High-voltage power lines are only found underground in the U.S. in dense commercial areas such as major metropolitan downtowns, where aboveground lines interfere with traffic and real estate.

While underground wires appear less vulnerable than aboveground power lines, they have several disadvantages. Aboveground lines are typically uninsulated and cooled by air. Underground lines, in contrast, quickly build up heat.

One way to prevent underground cables from melting is to bathe them in oil traveling inside the same steel piping. That oil must be constantly cleaned to maintain its cooling properties as well as to keep it from breaking down into hydrogen gas, which can be explosive, said Stan Johnson, a manager at the North American Electric Reliability Council, a federal watchdog agency in Princeton, N.J.

An alternative is to cool underground lines by letting a certain amount of electricity “bleed through” to the ground, Potter said. That has the disadvantage of making them less efficient, and the resulting electrified ground can harm animals or humans.

Underground wires are also more vulnerable to being accidentally dug up, especially during “backhoe mating season,” said Peak 10’s Biggs.

Repairing underground wires also takes longer. And they are not necessarily less prone to storm damage, said NERC’s Johnson, who pointed out that salt water brought in by hurricanes can cause as much damage to underground lines as winds do to the overhead variety.

All told, experts say that extensive studies by electrical utilities and third parties show that installing underground power lines, especially high-voltage ones, can cost up to CDN$24 million per mile, which is about 10 to 20 times more than stringing them overhead.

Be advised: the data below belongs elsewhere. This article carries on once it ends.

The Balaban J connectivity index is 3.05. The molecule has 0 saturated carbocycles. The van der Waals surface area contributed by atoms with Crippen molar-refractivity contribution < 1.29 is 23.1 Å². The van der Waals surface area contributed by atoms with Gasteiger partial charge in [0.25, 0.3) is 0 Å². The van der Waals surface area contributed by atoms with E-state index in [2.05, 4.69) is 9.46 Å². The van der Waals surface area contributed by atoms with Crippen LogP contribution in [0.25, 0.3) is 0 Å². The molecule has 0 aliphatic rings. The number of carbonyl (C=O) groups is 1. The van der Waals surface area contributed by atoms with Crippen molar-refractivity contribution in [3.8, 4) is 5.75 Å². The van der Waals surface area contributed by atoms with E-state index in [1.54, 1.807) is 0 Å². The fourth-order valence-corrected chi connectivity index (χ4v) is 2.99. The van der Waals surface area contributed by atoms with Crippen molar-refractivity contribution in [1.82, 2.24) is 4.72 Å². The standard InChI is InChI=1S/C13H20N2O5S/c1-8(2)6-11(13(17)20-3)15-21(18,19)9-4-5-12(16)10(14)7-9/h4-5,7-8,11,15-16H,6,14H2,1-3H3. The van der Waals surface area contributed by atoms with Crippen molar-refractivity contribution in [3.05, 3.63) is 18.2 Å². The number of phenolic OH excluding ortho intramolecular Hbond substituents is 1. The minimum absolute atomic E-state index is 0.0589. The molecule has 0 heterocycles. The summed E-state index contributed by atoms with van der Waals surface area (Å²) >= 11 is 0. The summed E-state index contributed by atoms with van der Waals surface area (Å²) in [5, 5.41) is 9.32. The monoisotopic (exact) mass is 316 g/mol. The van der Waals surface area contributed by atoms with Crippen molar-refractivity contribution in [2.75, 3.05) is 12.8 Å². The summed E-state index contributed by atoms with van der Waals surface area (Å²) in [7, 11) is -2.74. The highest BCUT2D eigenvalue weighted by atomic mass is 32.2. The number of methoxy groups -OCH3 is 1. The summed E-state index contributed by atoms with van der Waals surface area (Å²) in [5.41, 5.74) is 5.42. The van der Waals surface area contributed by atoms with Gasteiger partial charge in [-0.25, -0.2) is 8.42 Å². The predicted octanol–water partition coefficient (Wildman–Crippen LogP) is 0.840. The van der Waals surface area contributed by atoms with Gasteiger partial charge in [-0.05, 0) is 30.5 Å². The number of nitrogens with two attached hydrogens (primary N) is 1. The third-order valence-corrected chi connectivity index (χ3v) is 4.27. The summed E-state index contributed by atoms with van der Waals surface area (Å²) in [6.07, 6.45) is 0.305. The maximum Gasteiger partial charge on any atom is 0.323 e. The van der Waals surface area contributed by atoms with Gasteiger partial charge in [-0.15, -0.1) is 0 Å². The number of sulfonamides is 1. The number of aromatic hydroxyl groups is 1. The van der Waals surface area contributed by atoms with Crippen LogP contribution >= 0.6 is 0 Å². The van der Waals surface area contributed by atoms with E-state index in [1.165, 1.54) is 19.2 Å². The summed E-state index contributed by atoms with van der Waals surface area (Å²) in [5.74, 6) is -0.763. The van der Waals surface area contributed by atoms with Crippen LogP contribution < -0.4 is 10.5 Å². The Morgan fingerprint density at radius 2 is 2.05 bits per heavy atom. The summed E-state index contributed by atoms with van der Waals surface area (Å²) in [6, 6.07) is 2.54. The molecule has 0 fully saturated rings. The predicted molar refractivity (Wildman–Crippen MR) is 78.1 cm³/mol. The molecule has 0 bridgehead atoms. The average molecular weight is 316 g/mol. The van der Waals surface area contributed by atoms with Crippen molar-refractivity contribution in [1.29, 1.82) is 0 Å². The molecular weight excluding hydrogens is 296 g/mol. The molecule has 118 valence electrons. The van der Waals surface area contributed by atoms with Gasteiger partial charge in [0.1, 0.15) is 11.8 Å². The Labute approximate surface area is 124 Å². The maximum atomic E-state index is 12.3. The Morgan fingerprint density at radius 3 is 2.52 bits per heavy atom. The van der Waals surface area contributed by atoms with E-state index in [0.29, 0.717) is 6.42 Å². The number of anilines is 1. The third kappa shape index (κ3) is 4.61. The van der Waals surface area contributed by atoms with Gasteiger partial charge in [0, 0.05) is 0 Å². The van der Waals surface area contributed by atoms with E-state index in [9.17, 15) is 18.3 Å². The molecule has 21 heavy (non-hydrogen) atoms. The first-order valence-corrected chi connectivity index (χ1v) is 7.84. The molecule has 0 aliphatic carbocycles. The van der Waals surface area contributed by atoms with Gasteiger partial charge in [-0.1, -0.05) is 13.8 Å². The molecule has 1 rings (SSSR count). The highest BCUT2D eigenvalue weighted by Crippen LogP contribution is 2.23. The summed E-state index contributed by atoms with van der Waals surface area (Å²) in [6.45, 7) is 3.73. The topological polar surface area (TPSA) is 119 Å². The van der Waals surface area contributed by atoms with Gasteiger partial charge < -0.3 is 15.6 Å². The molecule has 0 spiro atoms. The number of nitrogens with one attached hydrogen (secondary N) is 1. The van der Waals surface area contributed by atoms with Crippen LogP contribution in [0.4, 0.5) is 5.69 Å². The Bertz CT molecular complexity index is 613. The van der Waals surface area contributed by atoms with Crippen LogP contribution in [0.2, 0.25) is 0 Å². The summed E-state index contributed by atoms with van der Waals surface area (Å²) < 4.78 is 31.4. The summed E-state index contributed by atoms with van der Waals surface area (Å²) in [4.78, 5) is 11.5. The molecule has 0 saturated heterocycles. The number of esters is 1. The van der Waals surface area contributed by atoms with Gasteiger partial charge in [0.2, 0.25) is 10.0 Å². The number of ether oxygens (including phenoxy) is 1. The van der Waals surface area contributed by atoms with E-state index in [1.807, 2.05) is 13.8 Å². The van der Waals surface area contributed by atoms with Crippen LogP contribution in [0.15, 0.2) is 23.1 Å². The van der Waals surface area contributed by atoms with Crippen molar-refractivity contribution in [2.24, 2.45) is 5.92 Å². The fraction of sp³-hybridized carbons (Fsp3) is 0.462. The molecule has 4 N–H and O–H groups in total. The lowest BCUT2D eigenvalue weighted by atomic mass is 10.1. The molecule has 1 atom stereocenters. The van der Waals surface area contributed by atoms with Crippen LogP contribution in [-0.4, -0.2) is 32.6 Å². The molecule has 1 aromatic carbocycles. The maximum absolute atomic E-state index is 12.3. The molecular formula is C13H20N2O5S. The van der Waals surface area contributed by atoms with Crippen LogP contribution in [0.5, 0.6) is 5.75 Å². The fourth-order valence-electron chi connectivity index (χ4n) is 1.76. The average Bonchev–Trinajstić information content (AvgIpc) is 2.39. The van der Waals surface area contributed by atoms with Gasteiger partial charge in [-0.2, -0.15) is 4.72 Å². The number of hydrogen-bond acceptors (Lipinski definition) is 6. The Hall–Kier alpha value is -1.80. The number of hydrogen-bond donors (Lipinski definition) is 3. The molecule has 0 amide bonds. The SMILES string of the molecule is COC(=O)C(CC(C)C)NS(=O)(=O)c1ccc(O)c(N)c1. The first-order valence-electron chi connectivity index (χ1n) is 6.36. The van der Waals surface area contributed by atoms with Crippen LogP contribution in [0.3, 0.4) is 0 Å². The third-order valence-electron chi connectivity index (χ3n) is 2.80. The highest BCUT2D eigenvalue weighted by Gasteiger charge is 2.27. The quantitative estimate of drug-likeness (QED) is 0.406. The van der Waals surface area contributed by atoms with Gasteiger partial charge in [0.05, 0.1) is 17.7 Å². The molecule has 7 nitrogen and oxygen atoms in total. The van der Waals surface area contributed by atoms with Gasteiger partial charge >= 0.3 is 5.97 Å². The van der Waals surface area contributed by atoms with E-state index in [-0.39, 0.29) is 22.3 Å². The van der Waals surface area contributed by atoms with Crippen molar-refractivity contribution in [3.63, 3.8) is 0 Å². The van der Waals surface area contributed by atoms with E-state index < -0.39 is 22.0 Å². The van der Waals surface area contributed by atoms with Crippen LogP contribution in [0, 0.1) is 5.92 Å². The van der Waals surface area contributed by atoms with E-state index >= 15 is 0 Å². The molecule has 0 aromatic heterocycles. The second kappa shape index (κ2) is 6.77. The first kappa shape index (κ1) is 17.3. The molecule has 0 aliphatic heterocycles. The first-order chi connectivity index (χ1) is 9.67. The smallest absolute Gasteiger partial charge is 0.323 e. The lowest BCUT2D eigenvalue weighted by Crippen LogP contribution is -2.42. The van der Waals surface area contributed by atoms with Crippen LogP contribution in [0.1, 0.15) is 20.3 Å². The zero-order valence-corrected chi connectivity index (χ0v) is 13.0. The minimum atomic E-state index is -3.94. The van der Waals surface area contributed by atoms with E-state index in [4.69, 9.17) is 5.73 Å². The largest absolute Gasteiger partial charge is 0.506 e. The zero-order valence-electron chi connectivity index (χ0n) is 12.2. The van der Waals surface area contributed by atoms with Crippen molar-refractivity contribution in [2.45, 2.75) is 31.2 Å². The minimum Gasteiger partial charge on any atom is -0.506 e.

Even pro-reliability watchdogs such as NERC don’t advocate underground power.

“We push for a more reliable system, yes, but we do not as a general rule push for utilities to build underground lines rather than aerial transmission poles,” said Johnson.

On the other side of the ledger, a dense underground power grid can be benefit data centre operators by allowing them to tap into lines two or more times for redundancy’s sake.

“That’s the holy grail for data centres if you can do that,” said Biggs, who said it helped his Jacksonville, Fla., facility achieve Tier 1 certification.

But other experts point out that the high cost of real estate is causing many data centres to migrate to suburban or rural locations, where underground lines are a rarity.

“As the electricity arrives from the generating plant, I can tell you it’s all going to be up in the air somewhere,” Henkels’ Pieper said.

Hypertect’s Svenkeson recommended that data centres have two backup generators, or a “backup for their backup.” But he says that due to new EPA emission requirements that went into effect at the start of this year, backup generators have both become pricier and harder to find. Peak 10’s Biggs claimed that the amount of backorders at many manufacturers is so heavy that it would take a year for a generator ordered today to be delivered.

Looking forward, underground power may slowly become more practical as the technology to cool and insulate the cables improves.

One plastic insulator, cross-linked polyethylene (XLPE), allows underground transmission lines nowadays to carry up to 345,000 volts, said Pieper. That amount of voltage was first carried underground in a southern Connecticut project completed in October 2006. And technologists in the lab are working on superconductors that would use liquid nitrogen to coo

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Jim Love, Chief Content Officer, IT World Canada